Sunday, June 15, 2008

$1,000,000,000 or more

Given pathetic higher education in India, many worthy Indian students leave for US, Europe, and even Russia or Mauritius. This means they spend a lot of their money on education in other countries. This amount has been estimated to be $10 bn.

In the post I will point out another substantial loss to India, the total time wasted by students leaving India. This amounts to another $1 bn - $10 bn. How? Here is my calculation, try your own.

Let us consider a student preparing to go abroad. In that process, the student devotes most of his time to prepare for GRE, visa application, searching for university departments, application to different labs/professors for funding. Typically this means, the student would sacrifice about 1 year on the process, rather than doing something creative in India. In turn, our country is less productive.

Further, the student, typically BE or MSc, is employable in some industry in India. Even a BPO job would earn up to Rs. 3,00,000 in one year. Hence, the student is foregoing the salary and that much of productivity is lost. The amount is generally higher, for most students will be productive than being in a BPO.

If 1,50,000 students leave India each year for studies abroad, we can compute the total loss in productivity using the above two numbers (highlighted in bold).

TOTAL= (No of students) x (time lost) x (salary earned OR productivity)

= 1,50,000 x 1 yr x 3,00,000

= 45 billion Rupees

= $ 1 bn

There we are, India poorer by $1 bn, just because students are less productive in the time before leaving for abroad. The numbers used (time lost) and (producivity) are variables, and I have used intelligent guesses. Productivity is from average salary by a fresh graduate from our college. (Time lost) is average 1 - 2 years from my own experience.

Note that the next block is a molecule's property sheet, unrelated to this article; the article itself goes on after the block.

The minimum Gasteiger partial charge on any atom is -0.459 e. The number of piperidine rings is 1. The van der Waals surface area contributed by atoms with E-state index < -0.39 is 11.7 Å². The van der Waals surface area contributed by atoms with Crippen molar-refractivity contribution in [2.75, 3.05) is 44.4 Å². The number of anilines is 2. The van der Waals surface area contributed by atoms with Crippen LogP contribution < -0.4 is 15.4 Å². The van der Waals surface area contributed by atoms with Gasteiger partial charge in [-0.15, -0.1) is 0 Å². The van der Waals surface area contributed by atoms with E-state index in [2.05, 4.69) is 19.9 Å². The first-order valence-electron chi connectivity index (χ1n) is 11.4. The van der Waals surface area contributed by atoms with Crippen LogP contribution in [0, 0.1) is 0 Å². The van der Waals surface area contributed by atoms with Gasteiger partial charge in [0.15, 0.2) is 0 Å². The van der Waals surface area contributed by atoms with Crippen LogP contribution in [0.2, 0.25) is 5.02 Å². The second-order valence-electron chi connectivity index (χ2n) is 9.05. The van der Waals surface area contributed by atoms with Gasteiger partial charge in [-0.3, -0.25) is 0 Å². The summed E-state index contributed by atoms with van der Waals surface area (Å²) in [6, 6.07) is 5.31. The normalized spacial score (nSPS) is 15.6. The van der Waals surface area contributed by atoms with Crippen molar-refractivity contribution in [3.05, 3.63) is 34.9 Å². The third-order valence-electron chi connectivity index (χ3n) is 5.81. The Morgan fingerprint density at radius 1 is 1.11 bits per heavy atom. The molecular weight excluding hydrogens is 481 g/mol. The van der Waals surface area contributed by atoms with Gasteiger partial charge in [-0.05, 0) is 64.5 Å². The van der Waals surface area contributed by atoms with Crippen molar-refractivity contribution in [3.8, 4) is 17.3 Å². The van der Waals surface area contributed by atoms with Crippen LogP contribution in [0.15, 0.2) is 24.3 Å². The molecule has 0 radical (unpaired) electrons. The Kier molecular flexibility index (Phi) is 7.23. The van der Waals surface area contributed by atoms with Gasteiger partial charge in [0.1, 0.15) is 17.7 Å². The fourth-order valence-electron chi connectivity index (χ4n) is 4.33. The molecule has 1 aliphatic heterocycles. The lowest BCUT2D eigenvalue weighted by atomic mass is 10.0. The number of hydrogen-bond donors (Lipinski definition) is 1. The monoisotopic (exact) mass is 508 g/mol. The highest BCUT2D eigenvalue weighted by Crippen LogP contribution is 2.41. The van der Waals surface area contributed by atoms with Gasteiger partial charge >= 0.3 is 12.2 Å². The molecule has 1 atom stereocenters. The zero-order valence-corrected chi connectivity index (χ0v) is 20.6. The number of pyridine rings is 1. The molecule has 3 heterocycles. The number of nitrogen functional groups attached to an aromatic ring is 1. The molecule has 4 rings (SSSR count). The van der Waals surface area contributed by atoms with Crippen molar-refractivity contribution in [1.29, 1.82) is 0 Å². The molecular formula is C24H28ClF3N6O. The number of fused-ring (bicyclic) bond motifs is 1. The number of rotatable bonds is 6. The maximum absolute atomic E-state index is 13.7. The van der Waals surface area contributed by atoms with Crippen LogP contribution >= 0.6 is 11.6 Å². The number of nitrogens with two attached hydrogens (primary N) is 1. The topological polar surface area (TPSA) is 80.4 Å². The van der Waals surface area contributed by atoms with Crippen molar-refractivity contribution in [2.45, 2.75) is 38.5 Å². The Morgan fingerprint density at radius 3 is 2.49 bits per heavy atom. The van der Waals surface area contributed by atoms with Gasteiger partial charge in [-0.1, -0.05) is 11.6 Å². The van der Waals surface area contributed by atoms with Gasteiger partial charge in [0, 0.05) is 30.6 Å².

Saturday, June 14, 2008

IITs and Higher Education

On the day before yesterday (11 June) I came across a "LEADER ARTICLE" titled 'How Not To Build New IITs'. You can read the entire things on Sl(T)imes of India site. What's wrong with that? Plenty, which prompted this blog entry. This entry was also published as a comment, FINALLY.

Being an IITian, a lot better analysis was expected from Mr. Ganguly. He starts off by saying, "Being in IIT used to be part of the elan of belonging to a Fabian elite". Such a logic would suggest that IITs were meant to create an elite class. He later claims that, "Your place in social hierarchy at IITs was determined by one thing alone--- your GPA".

No, we do not want our higher education institutes to foster a sense of elitism. We all are citizens with equal rights and differing abilities, some are better at higher studies, others at something else. IITs are supposed to provide high-class education. Perhaps Nehru, and other planners had given up hopes of improving other universities at international level. It is a sorry situation, where most of Indians can not obtain international-class higher education in India. By reducing options (of other university colleges), IITs were made the elite. The reality, however, is that they never were of international class. No IIT ever ranked close to Harvard. So, claiming IITs of being elite schools is wrong in factual sense, as well as ethical.